The first policy pronouncement from the Department for Innovation, Universities and Skills offers increased funding for university students from modest backgrounds. But making them the focus for expenditure does little for the status of FE or its students even though they are more likely to come from poorer backgrounds.
If the proposed additional funding really encouraged significant numbers to complete a degree, it would be welcome. In fact, all it means is that students studying together will be paying different amounts. If this is not considered a political problem, just look at the responses from Scotland, where homegrown university students do not pay fees, but those from England do.
This, however, is not the major problem. After all, when student grants were more readily available, some received the full whack while others got nothing. No, the real sticking point is that prioritising university funding is unlikely to meet the needs of the students the Government seeks to help.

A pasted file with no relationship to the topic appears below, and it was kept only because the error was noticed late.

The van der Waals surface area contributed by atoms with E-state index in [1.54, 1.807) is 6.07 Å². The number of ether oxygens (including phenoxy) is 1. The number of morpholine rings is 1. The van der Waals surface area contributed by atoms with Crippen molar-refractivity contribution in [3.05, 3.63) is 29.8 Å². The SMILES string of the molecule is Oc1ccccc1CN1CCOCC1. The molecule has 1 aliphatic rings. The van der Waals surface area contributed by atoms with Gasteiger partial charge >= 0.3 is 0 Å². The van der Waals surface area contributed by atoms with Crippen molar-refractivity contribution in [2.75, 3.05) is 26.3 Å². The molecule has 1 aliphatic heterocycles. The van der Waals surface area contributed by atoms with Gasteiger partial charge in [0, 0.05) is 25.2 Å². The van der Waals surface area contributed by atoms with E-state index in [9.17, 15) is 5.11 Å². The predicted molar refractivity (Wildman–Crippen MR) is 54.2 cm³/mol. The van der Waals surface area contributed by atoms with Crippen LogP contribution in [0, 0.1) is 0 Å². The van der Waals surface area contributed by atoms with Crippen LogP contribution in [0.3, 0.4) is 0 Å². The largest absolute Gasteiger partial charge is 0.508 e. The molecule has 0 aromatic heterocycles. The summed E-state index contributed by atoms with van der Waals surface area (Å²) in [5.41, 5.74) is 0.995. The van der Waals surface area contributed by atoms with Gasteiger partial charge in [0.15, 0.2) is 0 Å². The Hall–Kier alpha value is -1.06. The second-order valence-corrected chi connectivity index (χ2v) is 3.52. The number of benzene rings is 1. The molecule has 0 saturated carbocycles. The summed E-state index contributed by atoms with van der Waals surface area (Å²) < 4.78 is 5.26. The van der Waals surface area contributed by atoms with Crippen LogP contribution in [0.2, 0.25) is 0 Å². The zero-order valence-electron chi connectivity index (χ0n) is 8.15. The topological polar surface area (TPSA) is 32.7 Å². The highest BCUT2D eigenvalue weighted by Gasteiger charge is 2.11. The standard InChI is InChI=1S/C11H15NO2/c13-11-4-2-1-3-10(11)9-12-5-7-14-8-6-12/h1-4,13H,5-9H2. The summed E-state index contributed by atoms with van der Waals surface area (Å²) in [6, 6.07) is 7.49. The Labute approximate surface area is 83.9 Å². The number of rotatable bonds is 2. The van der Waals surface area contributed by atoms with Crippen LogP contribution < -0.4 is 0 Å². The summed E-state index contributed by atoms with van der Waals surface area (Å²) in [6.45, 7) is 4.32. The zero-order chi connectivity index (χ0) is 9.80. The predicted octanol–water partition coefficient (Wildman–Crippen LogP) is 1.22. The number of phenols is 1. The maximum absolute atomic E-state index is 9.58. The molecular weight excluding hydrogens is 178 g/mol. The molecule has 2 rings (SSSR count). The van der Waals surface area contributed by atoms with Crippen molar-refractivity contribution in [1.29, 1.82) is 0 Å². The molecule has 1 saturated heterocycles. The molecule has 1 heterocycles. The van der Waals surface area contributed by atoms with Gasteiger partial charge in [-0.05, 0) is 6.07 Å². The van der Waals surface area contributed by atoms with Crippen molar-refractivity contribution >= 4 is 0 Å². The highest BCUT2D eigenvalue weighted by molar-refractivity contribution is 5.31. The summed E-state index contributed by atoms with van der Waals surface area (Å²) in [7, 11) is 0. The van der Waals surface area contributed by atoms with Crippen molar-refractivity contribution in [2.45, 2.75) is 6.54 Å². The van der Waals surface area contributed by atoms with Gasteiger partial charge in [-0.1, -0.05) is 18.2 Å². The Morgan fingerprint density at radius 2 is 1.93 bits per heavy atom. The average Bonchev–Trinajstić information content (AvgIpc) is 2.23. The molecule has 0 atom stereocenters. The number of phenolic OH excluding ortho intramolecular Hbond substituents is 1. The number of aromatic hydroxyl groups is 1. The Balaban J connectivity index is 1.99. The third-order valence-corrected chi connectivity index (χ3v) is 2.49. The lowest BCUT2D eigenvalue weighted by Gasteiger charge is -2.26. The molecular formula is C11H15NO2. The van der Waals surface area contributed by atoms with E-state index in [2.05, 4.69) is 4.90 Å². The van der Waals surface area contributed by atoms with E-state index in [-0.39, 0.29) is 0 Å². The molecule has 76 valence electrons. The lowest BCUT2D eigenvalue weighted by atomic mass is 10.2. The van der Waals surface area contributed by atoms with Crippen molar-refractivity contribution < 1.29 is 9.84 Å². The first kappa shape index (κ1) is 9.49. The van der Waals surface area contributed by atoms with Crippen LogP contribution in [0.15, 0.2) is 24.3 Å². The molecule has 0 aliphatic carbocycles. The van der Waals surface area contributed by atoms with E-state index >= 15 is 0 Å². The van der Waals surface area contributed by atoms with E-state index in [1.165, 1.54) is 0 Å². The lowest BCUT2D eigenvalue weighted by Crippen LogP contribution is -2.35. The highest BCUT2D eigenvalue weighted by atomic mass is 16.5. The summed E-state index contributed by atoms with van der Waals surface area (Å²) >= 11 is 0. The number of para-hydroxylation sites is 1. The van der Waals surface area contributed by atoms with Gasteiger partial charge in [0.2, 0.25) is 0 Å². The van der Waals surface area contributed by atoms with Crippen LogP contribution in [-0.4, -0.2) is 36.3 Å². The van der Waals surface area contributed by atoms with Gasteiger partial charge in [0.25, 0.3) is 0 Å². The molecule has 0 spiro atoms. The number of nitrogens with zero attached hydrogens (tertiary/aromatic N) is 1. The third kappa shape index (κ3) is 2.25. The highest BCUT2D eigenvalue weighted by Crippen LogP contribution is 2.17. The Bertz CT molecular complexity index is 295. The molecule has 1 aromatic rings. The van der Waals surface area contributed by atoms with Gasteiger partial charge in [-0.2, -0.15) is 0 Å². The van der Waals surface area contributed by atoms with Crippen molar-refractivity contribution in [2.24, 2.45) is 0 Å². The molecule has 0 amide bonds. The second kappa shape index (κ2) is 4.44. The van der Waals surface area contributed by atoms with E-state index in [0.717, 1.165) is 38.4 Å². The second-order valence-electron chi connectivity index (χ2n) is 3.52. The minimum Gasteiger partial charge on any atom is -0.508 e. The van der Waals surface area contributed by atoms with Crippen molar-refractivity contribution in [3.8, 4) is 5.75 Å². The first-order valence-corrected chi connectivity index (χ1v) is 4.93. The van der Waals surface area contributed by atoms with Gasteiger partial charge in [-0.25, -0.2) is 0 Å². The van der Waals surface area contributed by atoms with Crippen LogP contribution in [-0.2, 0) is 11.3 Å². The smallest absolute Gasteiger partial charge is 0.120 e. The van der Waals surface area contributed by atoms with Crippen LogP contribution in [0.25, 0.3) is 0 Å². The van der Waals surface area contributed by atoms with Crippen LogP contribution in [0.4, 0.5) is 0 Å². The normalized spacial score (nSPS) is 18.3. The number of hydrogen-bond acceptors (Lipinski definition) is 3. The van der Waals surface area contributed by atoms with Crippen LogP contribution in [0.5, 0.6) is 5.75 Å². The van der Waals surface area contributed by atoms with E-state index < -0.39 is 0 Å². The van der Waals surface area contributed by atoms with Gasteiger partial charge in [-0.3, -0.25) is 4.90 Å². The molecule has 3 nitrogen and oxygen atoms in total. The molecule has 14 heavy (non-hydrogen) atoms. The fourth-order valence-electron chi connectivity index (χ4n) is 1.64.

The proportion of working class students with the requisite A-levels who attend university is already high. The problem is that not enough attain this basic A-level standard. The number will not be increased by reducing the cost of study at a higher level. Emphasising university study does little to aid students from poorer backgrounds. Yet, they would benefit from additional education, particularly at FE level.
If we are serious about widening participation in post-compulsory education, additional funding should be focused on FE. Unfortunately, the Government's plan runs counter to what is needed.